Eschatology, a branch of theology concerned with the end times and the ultimate destiny of humankind, plays a prominent part in the thinking of most Evangelicals. Jesus could come today, Evangelical pastors tell their congregations. Evangelicals are encouraged to be looking and waiting for Jesus to return again. They are encouraged to be busy working in God’s vineyard lest Jesus come and find them caught up in the pursuits of this world.
Many Evangelicals think that the next eschatological event to take place is the rapture. The rapture is when Jesus comes in the clouds and secretly spirits away every saved person. After the rapture, the world faces the judgment and wrath of God for seven years.
For seven years, God tortures and kills those who remain on the earth. They had been warned, the Evangelical says, and now they must face the consequences of their rejection of Jesus Christ. During the Tribulation, there will be a chance for people to be saved. Jews and those willing to be martyred in exchange for salvation, will have the opportunity to be saved. However, the Tribulation will not be a period known for mercy and redemption. As the book of Revelation makes clear, the Tribulation will be known for God’s judgment and wrath against unbelieving humanity. (most of the human race)
At the close of the Tribulation, Jesus, riding on a white horse, will physically return to the Mount of Olives and rule and reign over the Earth for one thousand years. During this time, the Law of God will be strictly enforced.Since Satan has been bound, humans will have no reason to not keep God’s law. And so it will go for one thousand years.
At the end of this period, popularly known as the Millennium, God will let Satan loose for a season. Satan will deceive countless humans, causing them to rise up against God. God will wage war against Satan and the humans following him. God ultimately wins this war.
After this war, Satan and Hell will be cast into the Lake of Fire. Every human being that ever lived will be resurrected from the dead and brought before God to be judged. Christians will be given an eternity with God in his Kingdom and all non-Christians will be given an eternity in the Lake of Fire with the devil and his angels.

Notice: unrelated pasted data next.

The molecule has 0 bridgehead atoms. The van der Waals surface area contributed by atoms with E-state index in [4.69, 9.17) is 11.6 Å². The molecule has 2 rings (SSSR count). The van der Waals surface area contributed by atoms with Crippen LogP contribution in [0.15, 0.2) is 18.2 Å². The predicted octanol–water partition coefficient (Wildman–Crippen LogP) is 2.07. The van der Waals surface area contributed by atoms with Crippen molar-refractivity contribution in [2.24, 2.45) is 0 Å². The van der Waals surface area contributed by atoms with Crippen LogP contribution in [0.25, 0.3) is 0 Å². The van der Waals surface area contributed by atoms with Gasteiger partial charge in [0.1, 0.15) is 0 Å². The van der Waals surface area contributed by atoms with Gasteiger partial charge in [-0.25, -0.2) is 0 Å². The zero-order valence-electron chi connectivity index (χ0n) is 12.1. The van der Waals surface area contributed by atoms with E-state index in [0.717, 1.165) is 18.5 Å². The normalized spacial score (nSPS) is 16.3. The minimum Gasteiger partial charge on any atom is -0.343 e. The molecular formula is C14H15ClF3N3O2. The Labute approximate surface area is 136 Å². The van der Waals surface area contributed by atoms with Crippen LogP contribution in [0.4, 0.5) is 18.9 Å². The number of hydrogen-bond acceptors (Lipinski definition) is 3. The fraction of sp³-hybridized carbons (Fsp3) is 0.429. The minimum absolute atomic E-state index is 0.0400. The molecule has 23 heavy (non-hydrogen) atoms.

After the final Judgment, God will destroy the heavens and earth with fire and will then make a new heaven and a new earth. On the new earth will sit the New Jerusalem, the city of God. Every Christian will have a place (room or mansion depending on the Bible translation) in the New Jerusalem and will live in the presence of God for all eternity.
The Bible, in Revelation 21, describes the New Jerusalem like this:
And I saw a new heaven and a new earth: for the first heaven and the first earth were passed away; and there was no more sea. And I John saw the holy city, new Jerusalem, coming down from God out of heaven…And he carried me away in the spirit to a great and high mountain, and shewed me that great city, the holy Jerusalem, descending out of heaven from God, Having the glory of God: and her light was like unto a stone most precious, even like a jasper stone, clear as crystal; And had a wall great and high, and had twelve gates, and at the gates twelve angels, and names written thereon, which are the names of the twelve tribes of the children of Israel: On the east three gates; on the north three gates; on the south three gates; and on the west three gates. And the wall of the city had twelve foundations, and in them the names of the twelve apostles of the Lamb. And he that talked with me had a golden reed to measure the city, and the gates thereof, and the wall thereof. And the city lieth foursquare, and the length is as large as the breadth: and he measured the city with the reed, twelve thousand furlongs. The length and the breadth and the height of it are equal. And he measured the wall thereof, an hundred and forty and four cubits, according to the measure of a man, that is, of the angel. And the building of the wall of it was of jasper: and the city was pure gold, like unto clear glass. And the foundations of the wall of the city were garnished with all manner of precious stones…And the twelve gates were twelve pearls: every several gate was of one pearl: and the street of the city was pure gold, as it were transparent glass….
The New Jerusalem is built like a cube, 1,500 miles long, 1,500 hundred miles wide, and 1,500 miles tall. (furlong=660 feet) Around the New Jerusalem will be a 288 foot wall made of jasper. (a cubit=2 feet, depending on the male forearm used for measuring.) This wall will have 3 gates made of pearl on each wall. The street (not streets) of the city will be made of pure, transparent gold,